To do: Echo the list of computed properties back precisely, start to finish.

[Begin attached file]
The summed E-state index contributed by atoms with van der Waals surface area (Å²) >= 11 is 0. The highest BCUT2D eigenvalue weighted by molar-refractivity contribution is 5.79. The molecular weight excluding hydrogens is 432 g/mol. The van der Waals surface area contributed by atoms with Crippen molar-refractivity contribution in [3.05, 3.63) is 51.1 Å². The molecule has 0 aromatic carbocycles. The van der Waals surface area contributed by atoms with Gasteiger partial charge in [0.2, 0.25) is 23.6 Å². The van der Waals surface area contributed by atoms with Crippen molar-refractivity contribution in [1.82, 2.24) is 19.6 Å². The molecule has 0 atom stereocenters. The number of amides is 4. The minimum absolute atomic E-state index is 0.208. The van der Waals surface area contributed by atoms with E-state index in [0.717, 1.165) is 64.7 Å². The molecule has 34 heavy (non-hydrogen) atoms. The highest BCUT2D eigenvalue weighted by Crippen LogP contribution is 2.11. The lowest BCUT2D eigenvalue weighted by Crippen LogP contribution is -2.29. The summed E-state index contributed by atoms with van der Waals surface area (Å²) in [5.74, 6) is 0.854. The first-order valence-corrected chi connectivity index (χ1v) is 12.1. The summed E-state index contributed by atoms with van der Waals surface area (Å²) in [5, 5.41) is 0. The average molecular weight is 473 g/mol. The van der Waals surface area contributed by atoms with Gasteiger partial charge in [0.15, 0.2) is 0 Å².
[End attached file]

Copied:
The summed E-state index contributed by atoms with van der Waals surface area (Å²) >= 11 is 0. The highest BCUT2D eigenvalue weighted by molar-refractivity contribution is 5.79. The molecular weight excluding hydrogens is 432 g/mol. The van der Waals surface area contributed by atoms with Crippen molar-refractivity contribution in [3.05, 3.63) is 51.1 Å². The molecule has 0 aromatic carbocycles. The van der Waals surface area contributed by atoms with Gasteiger partial charge in [0.2, 0.25) is 23.6 Å². The van der Waals surface area contributed by atoms with Crippen molar-refractivity contribution in [1.82, 2.24) is 19.6 Å². The molecule has 0 atom stereocenters. The number of amides is 4. The minimum absolute atomic E-state index is 0.208. The van der Waals surface area contributed by atoms with E-state index in [0.717, 1.165) is 64.7 Å². The molecule has 34 heavy (non-hydrogen) atoms. The highest BCUT2D eigenvalue weighted by Crippen LogP contribution is 2.11. The lowest BCUT2D eigenvalue weighted by Crippen LogP contribution is -2.29. The summed E-state index contributed by atoms with van der Waals surface area (Å²) in [5.74, 6) is 0.854. The first-order valence-corrected chi connectivity index (χ1v) is 12.1. The summed E-state index contributed by atoms with van der Waals surface area (Å²) in [5, 5.41) is 0. The average molecular weight is 473 g/mol. The van der Waals surface area contributed by atoms with Gasteiger partial charge in [0.15, 0.2) is 0 Å².